There are some signs of hope, though. I’ve been brave enough to insist louder and louder to my bosses that something has to give soon – either the job lessens up, or I get paid more, or I get moved to another position.  I’m not quite at Norma Rae here, but it’s worth a talk – and while in the past the thought of such a talk would have made me break out in hives, I’m starting to get grumpy enough to go through with it.

 

And then there’s the new roommate. A was lovely, but she was just as overworked as I was.  That was her breaking point – the commute to her office from here was just too much, so she found another place literally next door to a subway station, and only has a 20-minute commute now. (Luckyyyyyy!)  I absolutely understand her move – I could tell that her research fellowship was starting to wear her out and the 40-minute commute home at the end of it was just wringing her out.  This would be even better for her.

The new roommate, however, works from home. Sam works in software developing, and has been working out of the office in the living room. He’s also just a few years out of college, and has a raft of college friends who also settled here in New York as well – and they’re all still in a lively, explore-the-city  mode. A bunch of them came by last night for a holiday party, and I ended up leading everyone on an expedition to see the light displays in Dyker Heights – and then they lead me on a pilgrimage to a Thai place in Bay Ridge for dinner. I was completely wiped out today, but their enthusiasm and curiosity was infectious, to the point that I’m thinking of other exploring we could do.

And it also reminded me that that kind of curiosity is a state I want to get back to – and that will require taking better care of myself, and that means getting some of my time back or getting a better price for it.

Operation Chocolat – Pungent Spice Chocolate

(For the whole rest of the winter, I’m going to be working through a cookbook devoted to 60 different kinds of hot chocolate. Because why not.)

So, lemme state first that this kind of recipe takes work.  This is no envelope of Swiss Miss or anything, here – this involves heating milk on the stove, steeping things in it, stirring chopped chocolate into the milk and waiting some more.  And that is assuming it hasn’t boiled over or spilled or foamed up all over the stove, and it also is assuming that you have time for this.  This isn’t hot chocolate for the quick hour you have after coming in from work and changing before running out to your book club.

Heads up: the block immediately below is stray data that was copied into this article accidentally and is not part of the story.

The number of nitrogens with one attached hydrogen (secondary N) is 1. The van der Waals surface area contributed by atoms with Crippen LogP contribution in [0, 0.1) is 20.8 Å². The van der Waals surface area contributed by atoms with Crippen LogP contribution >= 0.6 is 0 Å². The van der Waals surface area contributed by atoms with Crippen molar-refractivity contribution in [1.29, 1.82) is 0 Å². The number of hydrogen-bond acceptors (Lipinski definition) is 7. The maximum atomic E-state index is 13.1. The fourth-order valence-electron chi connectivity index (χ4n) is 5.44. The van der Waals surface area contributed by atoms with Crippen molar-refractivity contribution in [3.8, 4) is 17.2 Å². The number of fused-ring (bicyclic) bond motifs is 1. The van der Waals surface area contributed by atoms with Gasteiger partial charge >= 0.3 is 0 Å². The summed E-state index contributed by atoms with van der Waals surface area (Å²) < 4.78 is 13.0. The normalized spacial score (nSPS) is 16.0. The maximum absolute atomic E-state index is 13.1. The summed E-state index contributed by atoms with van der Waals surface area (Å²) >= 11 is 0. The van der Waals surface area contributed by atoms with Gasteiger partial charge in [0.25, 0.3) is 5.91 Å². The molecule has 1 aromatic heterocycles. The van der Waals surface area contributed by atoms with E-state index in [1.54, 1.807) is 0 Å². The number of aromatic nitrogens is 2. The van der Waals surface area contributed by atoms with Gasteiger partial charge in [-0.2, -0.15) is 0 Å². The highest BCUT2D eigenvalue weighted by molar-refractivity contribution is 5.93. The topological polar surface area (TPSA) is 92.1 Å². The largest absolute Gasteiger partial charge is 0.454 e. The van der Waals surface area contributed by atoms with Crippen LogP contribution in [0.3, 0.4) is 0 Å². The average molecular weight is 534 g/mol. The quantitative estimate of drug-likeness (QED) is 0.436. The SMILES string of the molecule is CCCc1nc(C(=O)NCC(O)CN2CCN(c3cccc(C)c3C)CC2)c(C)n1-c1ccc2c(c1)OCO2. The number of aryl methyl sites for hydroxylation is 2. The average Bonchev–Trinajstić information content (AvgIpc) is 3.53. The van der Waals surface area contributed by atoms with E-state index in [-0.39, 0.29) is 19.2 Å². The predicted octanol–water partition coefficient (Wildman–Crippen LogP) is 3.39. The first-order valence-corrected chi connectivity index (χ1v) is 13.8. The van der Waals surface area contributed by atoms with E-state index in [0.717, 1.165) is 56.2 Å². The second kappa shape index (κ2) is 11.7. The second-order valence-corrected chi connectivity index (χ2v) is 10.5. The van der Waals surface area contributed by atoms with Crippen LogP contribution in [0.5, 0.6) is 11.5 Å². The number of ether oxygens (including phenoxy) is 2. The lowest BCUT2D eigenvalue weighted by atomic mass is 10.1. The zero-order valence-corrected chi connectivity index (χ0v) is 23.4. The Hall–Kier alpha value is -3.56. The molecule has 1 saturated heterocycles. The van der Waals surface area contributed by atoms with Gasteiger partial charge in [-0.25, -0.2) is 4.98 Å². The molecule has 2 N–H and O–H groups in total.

But that’s kind of the point.  This is meant to be slowed down over and savored.  I have still rushed this recipe (see: book club), but I managed to get it done in time to linger a bit.  Calling a cab to the club instead of going by subway will save me time. (It’s freakin’ cold, I was already planning on a cab.)

I went fairly simple first – a basic recipe, with cinnamon and cloves spiking the milk before you stir in the chocolate. There’s a lot of chocolate in this, too – a quarter pound, whisked into the steamy milk on the stove. It’s made the drink super-thick – like there’s someone gently kissing me with each sip.

But I cut corners with the cinnamon and cloves, I think, as I don’t really taste them.  The recipe said to let them simmer in the milk for ten minutes before adding the chocolate, and I halved that to five in my haste.  I can smell them, faintly – just a whisper of them there.  Enough to suggest that if I’d been more patient, waited a bit more, I’d have tasted them more.

An intriguing lesson for next time.